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Washington, DC Funds Failing Transit System with Tax Hikes

June 13, 2018

The Washington, DC City Council is proposing raising taxes on ridesharing services and alcohol to increase funding for the Washington Metropolitan Area Transit Authority (WMATA).

The Washington, DC City Council is proposing raising taxes on ridesharing services and alcohol to increase funding for the Washington Metropolitan Area Transit Authority (WMATA).

The city government’s 2019 budget dedicates $178.5 million to the transit system, including revenue from tax hikes on alcohol and ridesharing services such as Uber and Lyft to help fund the city’s transit system.

If approved, levies on ridesharing services would go up from 1 percent of gross receipts to 6 percent, and excise taxes on liquor would increase from 10 to 10.25 percent.

The budget ordinance, including the tax increases, was sent to Mayor Muriel Bowser for consideration on May 29.

‘Scrap the System’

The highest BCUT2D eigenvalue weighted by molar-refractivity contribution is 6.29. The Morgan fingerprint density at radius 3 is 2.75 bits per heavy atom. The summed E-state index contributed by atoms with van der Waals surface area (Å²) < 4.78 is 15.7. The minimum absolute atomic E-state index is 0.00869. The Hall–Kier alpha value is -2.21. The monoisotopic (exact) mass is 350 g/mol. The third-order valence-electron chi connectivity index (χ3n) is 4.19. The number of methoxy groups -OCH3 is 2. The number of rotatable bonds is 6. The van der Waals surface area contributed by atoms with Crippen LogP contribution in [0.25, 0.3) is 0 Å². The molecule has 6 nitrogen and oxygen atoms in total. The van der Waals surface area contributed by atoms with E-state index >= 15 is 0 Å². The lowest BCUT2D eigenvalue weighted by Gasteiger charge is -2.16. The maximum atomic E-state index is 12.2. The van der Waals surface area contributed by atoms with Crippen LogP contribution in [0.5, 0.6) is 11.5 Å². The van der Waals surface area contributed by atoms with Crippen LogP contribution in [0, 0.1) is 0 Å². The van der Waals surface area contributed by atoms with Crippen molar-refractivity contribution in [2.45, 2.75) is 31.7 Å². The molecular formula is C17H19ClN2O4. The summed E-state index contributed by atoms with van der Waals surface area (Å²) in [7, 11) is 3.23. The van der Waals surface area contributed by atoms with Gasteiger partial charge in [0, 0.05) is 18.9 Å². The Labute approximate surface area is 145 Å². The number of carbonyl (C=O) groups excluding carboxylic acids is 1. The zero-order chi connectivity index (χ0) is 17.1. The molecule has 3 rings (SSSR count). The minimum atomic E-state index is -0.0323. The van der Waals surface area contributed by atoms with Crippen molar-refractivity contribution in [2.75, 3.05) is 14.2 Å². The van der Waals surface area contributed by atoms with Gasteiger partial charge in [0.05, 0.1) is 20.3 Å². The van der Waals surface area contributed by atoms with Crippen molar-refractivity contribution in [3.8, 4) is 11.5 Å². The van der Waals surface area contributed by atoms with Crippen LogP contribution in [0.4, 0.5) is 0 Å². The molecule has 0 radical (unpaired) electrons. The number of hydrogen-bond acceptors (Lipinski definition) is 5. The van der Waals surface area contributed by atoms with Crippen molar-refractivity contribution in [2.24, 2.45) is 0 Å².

Cato Institute senior fellow Randal O’Toole recommends getting rid of WMATA and starting over with a bus-based transportation system.

“We should just scrap the system and replace it with buses,” O’Toole said. “Buses can move more people per hour than trains, and they can do it a lot cheaper and a lot faster than trains. All the advantages that trains are supposed to have are just imaginary.”

Suggests Cutting Costs

Emily Hamilton, a research fellow with the State and Local Policy Project at the Mercatus Center at George Mason University, says WMATA should concentrate on reducing costs and improving service.

“Rather than raising revenue, WMATA should focus on providing an improved culture of accountability to passengers and reducing its operating costs, which are higher than those for transit systems in Chicago, Philadelphia, and many European subway systems,” Hamilton said. “In DC, labor costs make up 70 percent of the system’s operating costs.”

Hamilton says WMATA could further reduce its operational costs by transitioning to a driverless system.

“Rather than raising funds to allow WMATA’s current poor service to limp along, the system should be focusing on making onetime capital upgrades that would allow it to be a driverless system, reducing a substantial portion of its ongoing labor needs,” Hamilton said.

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